It's probably a great internal name - hey, we've been providing storage for photos, email, docs, drive, and more, for over a decade, and we've finally integrated that storage into one space, so let's call it Google one! It's a great name - simple and powerful, symbolizes the effort and direction we've taken in the past 5-10 years of integrating our consumer, day to day products.
However, outside of the Google box, no one understands or cares what they've been doing. "Google one" sounds like... nothing. "What is it???" is an extremely appropriate response.
Maybe in the future it will come to symbolize all the services of Google, available in one centralized location, allowing for future consumers to easily access all of google services without separate pay schemes, storage, or
other infrastructure, and make it a 1 stop shop for your services needs, common or obscure.
But right now, the copy and landing page are way off the messaging mark.
I haven't tested Google One yet, but it doesn;t seem to change anything there, just offering more space for them all.
Besides it being a service you pay for, there aren't many similarities between Google One and Waymo One and I think it'll just be confusing.
It sounds precisely like Amazon's "Prime" brand, and it's no coincidence. It's a sunk-cost feature to convince you to come back (like membership shopping clubs - Costco, Sams). Unfortunately I don't think it has the draw of 'free shipping' (+ music/TV/etc).
What are these positive connotations? To me prime sounds neutral, like a fact.
Speaking about bad namings - reminds me how back at Sun at one moment everything became "Java" (even stock ticker, no kidding). "We've got just 5 product boxes (Java this and Java that), just 5 boxes, that's all! Simplify things for the customer!" Lets just say that naming as Java various non-Java things simplified nothing for nobody.
After reading the top comment I realised it was a new version of drive and apps.
After reading the link I now realise it's not even anything.
It's just plain old Google with a new landing page at one.google.com.
92818181818 0 1. Probably didn't get that, eh!
By talking to the French patent office, circa 1950s, apparently. I don't know what you're on about with the rest, but I'm just parroting what's well-documented, you're welcome to go look it up.
Google Keep -> Keep -> Keep Notes -> Notes (In near future)
Not unlike how Google became alphabet which seems influenced by *Amazon A to Z
When MS uses “one” across its product spectrum (OneDrive, Xbox One, One OS, One Note, One Guide) then google uses One...it’s not the same as MS OneDrive and Google Drive (ie descriptive) it’s more on par with MS creating a social network and calling it MS+. I think most would agree that’s either a ripoff or at least fail on many levels.
But hey Googlers are gonna downvote when Google spends millions of branding/marketing a new product only to be called on copying MS of all companies.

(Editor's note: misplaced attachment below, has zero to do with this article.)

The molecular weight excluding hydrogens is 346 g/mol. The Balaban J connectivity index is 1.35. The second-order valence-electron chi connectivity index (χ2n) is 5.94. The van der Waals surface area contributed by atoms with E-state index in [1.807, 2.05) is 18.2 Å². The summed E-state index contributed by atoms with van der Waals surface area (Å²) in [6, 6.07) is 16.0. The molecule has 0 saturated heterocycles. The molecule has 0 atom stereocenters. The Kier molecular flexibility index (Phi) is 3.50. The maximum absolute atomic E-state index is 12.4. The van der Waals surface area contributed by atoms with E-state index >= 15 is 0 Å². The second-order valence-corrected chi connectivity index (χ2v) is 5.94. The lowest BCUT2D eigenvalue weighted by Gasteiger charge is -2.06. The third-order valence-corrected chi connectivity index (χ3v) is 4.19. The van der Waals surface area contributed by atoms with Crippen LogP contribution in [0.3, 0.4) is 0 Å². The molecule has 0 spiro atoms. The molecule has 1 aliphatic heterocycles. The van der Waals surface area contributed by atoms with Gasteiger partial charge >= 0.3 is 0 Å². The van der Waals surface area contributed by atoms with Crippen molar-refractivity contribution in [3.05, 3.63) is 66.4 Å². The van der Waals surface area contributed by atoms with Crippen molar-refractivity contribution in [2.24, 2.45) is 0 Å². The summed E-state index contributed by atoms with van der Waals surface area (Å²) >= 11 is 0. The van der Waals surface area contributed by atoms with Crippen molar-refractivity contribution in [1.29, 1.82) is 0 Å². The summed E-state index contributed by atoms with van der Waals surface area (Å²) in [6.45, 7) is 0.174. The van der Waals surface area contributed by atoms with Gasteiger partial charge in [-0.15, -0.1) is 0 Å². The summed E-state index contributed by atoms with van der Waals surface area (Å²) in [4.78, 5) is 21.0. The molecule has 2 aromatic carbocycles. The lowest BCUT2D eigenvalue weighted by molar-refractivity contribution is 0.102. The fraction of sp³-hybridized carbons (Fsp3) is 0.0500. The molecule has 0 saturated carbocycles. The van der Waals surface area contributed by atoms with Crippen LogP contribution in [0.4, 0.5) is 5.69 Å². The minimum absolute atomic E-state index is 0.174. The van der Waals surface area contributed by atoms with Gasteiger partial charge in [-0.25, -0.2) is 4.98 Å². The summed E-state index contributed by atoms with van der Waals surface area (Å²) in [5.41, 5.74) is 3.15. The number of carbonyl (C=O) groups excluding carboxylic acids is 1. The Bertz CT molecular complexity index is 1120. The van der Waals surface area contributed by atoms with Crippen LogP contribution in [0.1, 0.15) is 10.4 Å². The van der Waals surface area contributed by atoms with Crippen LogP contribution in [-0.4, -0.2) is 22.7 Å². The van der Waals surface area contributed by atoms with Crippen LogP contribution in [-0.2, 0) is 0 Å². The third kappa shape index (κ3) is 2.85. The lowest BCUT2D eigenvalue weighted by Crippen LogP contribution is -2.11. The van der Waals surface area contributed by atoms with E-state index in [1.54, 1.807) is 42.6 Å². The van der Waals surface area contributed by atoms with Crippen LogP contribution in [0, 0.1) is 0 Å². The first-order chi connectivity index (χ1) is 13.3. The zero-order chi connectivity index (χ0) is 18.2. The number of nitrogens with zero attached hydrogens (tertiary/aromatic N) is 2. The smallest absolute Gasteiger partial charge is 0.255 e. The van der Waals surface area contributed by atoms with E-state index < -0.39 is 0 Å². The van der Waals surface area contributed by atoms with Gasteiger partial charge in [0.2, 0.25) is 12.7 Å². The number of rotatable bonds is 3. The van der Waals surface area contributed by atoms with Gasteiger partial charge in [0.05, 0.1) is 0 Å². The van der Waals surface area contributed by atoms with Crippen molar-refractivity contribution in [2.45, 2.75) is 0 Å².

If Google created Google Windows and the product wasn’t an OS, it’s still a rip off right?
It’s one thing when it’s Apple/google maps because it’s a generic and descriptive mark, but One? Should have just gone full stop Google Windows.
But MS OneNote was released right around the same time.
But let’s be serious Google spent millions to brand/launch this, and it’s got to be embarrassing that either: a. None of the yesmen thought to speak up and say hey should we really use a name MS uses for a bunch of their products (One Note, Xbox One, One OS, One Guide); or b. Straight ripped it.
Companies have been naming things with "one" since forever.
For a company like Google, I find it a bit embarrassing.
The "i" in all of Apple's names stands for Internet in 1990s nomenclature.
Similarly the word "one" predates any usage by MS.
It’s a huckster hook word, engorged with talking points so that PowerPoint decks can prompt for easy segues during sales pitches.
Yes, it will even conveniently estimate the exact plan you'll need to purchase in order to store all of your posts, collections, and important communities.
Well, Google+ was taken :)
It’s like “put your entire digital existence onto our platform” Oh and by the way took “don’t be evil” out. Now give us all of your data, look at this beautiful UI!
Sorry Google, I don’t trust you anymore, I used to love you, it used to be about the ideals and ideas, but now avarice has possessed and consumed you.
> And remember… don’t be evil, and if you see something that you think isn’t right – speak up!
Media headlines from the time gave the impression that it was removed, which was absolutely false.
1. Moving from top of the doc to very bottom of multi page doc, after things like Trade Controls.
2. Change of first party imperative to third party - you remember, not we
I'd argue that the last sentence is more prominent than anything that isn't in the first paragraph.
And who is "we" if not "you" in your second sentence? That's an employee code if conduct.
Google does something unfavorable: "don't be evil, HUH?"
Google takes away the slogan: "so now you're evil, HUH?"
It's ok Google, I'm not angry, I'm just disappointed.
You can go back to relentlessly optimizing the max($) function, but everyone is wising up to you.
I'm actually more worried about Amazon, Amazon are an aggressive weed with reaching tendrils, you are more like an aging billionaire, wealthy, unable to innovate, jaded, your spark has gone.
Your questionable activity means you no longer command the respect you once did. The greats are ambivalent about working for you, and the ones you hold - you only hold with money. When you have to pay all the time, it's not love (that's a joke, stand down the database queries)
Incidentally, don't you sometimes wonder why your founders are gone? Why Schmidt is gone? The greats have left, because of who you have become.
For example, even if they don't need the data now because you're paying not to see ads, they might still collect it so that they can show you "better" ads if/when you stop paying.
So the answer is that I would trust that it (mostly) doesn't happen if the legal terms say it won't.
However, now that we're where we are, it's just so easy to keep tracking you, since they'd actually have to go out of their way to remove it from their tech stack, that doing it on the off chance that either A: someday you'll stop being a paid customer or B: someday a PM will need to show more revenue and they decide to stick ads on their paid service anyhow, the combined probability of which approaches 100%, is worth doing it. Path dependencies can cause strange things to happen.